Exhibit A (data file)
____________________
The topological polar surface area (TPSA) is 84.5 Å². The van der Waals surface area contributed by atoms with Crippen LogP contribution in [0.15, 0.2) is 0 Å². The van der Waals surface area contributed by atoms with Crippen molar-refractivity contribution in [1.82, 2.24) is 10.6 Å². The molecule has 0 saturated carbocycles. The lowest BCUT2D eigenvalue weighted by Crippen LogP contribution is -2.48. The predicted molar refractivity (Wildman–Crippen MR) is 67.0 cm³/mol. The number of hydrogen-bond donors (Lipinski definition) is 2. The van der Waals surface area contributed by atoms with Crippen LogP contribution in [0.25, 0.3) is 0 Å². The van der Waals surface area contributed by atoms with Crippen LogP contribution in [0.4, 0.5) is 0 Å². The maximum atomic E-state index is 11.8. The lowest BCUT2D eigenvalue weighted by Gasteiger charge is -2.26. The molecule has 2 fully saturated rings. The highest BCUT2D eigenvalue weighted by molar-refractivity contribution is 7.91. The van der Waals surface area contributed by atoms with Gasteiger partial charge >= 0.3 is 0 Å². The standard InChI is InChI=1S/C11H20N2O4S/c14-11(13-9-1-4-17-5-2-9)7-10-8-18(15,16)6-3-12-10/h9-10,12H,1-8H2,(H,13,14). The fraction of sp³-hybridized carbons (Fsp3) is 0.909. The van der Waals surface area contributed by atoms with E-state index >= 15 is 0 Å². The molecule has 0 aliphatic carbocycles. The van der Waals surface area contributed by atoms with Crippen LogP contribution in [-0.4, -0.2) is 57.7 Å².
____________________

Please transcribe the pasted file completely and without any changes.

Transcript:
The topological polar surface area (TPSA) is 84.5 Å². The van der Waals surface area contributed by atoms with Crippen LogP contribution in [0.15, 0.2) is 0 Å². The van der Waals surface area contributed by atoms with Crippen molar-refractivity contribution in [1.82, 2.24) is 10.6 Å². The molecule has 0 saturated carbocycles. The lowest BCUT2D eigenvalue weighted by Crippen LogP contribution is -2.48. The predicted molar refractivity (Wildman–Crippen MR) is 67.0 cm³/mol. The number of hydrogen-bond donors (Lipinski definition) is 2. The van der Waals surface area contributed by atoms with Crippen LogP contribution in [0.25, 0.3) is 0 Å². The van der Waals surface area contributed by atoms with Crippen LogP contribution in [0.4, 0.5) is 0 Å². The maximum atomic E-state index is 11.8. The lowest BCUT2D eigenvalue weighted by Gasteiger charge is -2.26. The molecule has 2 fully saturated rings. The highest BCUT2D eigenvalue weighted by molar-refractivity contribution is 7.91. The van der Waals surface area contributed by atoms with Gasteiger partial charge >= 0.3 is 0 Å². The standard InChI is InChI=1S/C11H20N2O4S/c14-11(13-9-1-4-17-5-2-9)7-10-8-18(15,16)6-3-12-10/h9-10,12H,1-8H2,(H,13,14). The fraction of sp³-hybridized carbons (Fsp3) is 0.909. The van der Waals surface area contributed by atoms with E-state index >= 15 is 0 Å². The molecule has 0 aliphatic carbocycles. The van der Waals surface area contributed by atoms with Crippen LogP contribution in [-0.4, -0.2) is 57.7 Å².